The permeability of the membrane was calculated to determine pore size and the mean free path of the gases through the membrane as shown in Table 1. From Table 1, the results obtained showed that the membrane pore radius for the gases was all smaller than the mean free path, indicating Knudsen mechanism of transport. This results corroborate with a report by Benito et al. [16] , that Knudsen diffusion is the dominate mechanism, if the membrane pore radius is smaller than the mean free path of the molecules.

Figure 5(a) and Figure 5(b) present the SEM images of the resin catalysts before and after the esterification. The surfaces of Amberlyst 16 (Figure 5(a)) and Amberlyst 15 (Figure 5(b)) before the esterification reaction was expected to show a smooth surface. Marginal defect observed on the surface of the commercial Amberlyst 15 would probably have originated from the sulphonic acid group in which solid catalyst is made up of thereby indicating a strong catalytic effect. A similar result was obtained by Zhang et al [17] . From Figure 5(c) and Figure 5(d), it was observed that the two catalysts exhibited cracks on the surface after the esterification process although that of the Amberlyst 16 was not very pronounced. This was suggested to be the effect of temperature on the polymeric material after the esterification process. From Figure 5(d); Amberlyst 15 catalyst showed a less mechanical effect. It was also observed that this catalyst cannot withstand the applied forces of high concentrations of lactic acid from the esterification reaction. It was also observed that Amberlyst 15 exhibited less thermal stability and less resistance at 60˚C indicating that it can decompose easily at higher temperatures. However, Amberlyst 16 was found to be more stable compared to Amberlyst 15 catalyst.

Figure 6 shows the relationship between the gas flux (mol∙m2∙s1) and temperature (˚C) at 393 K. It can be seen from Figure 6 that the gas flux does not change significantly with temperature. It was suggested that this may be due to transport of He gas diffusing faster through the pores of the silica membrane as the temperature increases in contrast to other gases. CO2, N2 and Ar gas flow decrease continuously with increase in temperature confirming Knudsen type mechanism on the silica membrane at higher gauge pressure range 0.5 bar.

Figure 7 depicts the relationship between the gas permeance and the inverse square root of the gas molecular weight at 0.60 bar and 373 K. The experiments were performed in duplicate for repeatability. In Knudsen mechanism, the gas permeance must be directly proportional to the inverse square root of the gas molecular weight. From the result obtained in Figure 7, it was found that although Ar, N2 and CO2 did fit well to the line through the origin, He was observed to deviate from the other gases. Helium transport through the silica is based on a combination of activated and Knudsen mechanisms which explains its deviation from the inverse square root law with permeance. A similar result was also obtained in our previous study [15] .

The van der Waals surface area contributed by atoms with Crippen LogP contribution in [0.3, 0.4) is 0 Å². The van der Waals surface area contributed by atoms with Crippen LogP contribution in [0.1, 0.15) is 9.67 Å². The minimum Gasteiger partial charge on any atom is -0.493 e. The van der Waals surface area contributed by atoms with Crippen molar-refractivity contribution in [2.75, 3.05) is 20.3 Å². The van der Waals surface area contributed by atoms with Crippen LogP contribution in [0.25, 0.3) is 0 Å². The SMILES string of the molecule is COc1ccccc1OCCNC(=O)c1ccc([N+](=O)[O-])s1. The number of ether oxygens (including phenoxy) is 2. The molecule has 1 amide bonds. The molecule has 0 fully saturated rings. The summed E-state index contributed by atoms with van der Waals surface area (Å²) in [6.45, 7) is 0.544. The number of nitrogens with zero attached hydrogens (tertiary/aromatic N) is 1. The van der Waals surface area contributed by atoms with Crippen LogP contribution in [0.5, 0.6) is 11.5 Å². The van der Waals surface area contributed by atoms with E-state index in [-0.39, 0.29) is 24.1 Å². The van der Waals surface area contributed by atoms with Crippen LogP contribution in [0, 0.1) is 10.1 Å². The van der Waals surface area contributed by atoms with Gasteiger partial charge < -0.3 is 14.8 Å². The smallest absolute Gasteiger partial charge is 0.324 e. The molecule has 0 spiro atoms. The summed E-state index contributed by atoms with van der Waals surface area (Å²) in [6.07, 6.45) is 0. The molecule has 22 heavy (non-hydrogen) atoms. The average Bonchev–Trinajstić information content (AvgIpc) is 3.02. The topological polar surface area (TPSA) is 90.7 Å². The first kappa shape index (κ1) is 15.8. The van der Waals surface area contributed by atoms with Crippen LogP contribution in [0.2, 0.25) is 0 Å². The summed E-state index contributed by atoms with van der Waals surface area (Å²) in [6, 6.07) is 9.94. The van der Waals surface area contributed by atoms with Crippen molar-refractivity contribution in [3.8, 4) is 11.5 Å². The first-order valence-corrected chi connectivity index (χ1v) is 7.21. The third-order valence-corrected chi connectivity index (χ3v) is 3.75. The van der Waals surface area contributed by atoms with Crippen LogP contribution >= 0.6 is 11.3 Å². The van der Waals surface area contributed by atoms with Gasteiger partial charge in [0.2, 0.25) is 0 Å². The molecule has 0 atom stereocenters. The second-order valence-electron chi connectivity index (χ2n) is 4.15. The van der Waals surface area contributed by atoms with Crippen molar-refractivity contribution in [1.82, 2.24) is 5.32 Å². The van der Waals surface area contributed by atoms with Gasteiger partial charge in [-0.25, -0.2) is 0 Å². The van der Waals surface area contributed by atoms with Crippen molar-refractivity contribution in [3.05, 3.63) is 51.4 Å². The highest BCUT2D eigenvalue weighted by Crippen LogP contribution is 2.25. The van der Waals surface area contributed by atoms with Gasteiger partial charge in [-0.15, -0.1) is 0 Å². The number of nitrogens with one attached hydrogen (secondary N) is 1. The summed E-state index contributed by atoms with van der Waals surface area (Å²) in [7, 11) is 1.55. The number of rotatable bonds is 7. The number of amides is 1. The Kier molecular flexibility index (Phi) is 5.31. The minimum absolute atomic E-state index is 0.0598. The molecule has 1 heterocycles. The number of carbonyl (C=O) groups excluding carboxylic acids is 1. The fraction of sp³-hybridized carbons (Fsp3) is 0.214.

Figure 4. Flow rate (mol∙s1) against kinetic diameter (Å) at 0.80 bar and 393 K.

Table 1. Calculated values of the pore size, mean free and permeability of the four gases.

(a) (b)(c) (d)

Figure 5. (a) (Amberlyst 16), (b) (Amberlyst 15), (c) (Amberlyst 14) and (d) (Amberlyst 15): SEM surface morphology of the resin catalysts before and after esterification reaction at 60˚C.

Figure 6. Flux (mol∙m2∙s1) against temperature (˚C) at 0.50 bar.

Figure 7. Permeance (mol∙m2∙s1∙Pa1) against inverse square root of gas molecular weight at 0.60 bar and 393 K.

4. Conclusion

The morphological characterisation using SEM and gas transport of tubular membrane with single gases before ethyl lactate separations has been investigated. The Amberlyst 16 reins catalysts showed defect-free surface before the esterification processes. Amberlyst 15 exhibited a serious crack on the surface after esterification processes. Amberlyst 16 catalyst was found to be more stable to heat at the esterification temperature of 60˚C in contrast to Amberlyst 15. The membrane exhibited a molecular sieving and Knudsen type flow mechanism with some contribution of viscous flow mechanism. Ar, N2 and CO2 gases showed a linear proportionality with inverse square root of molecular weight. He gas showed a deviation from the inverse square root law with permeance. The membrane pore radii for the gases were all smaller than the mean free path.


The Authors acknowledge the Centre for Process Integration and Membrane Technology (CPIMT), School of Engineering, RGU for providing the membrane and also the School of Pharmacy and life Sciences RGU for the SEM images.

Cite this paper

EdidiongOkon,HabibaShehu,NgoziNwogu,MohammedKajama,IfeyinwaOrakwe,EdwardGobina, (2015) Resin Characterization and Tubular Membrane Transport with Single Gases for Ethyl Lactate Separations for Industrial Purposes. Journal of Materials Science and Chemical Engineering,03,8-14. doi: 10.4236/msce.2015.39002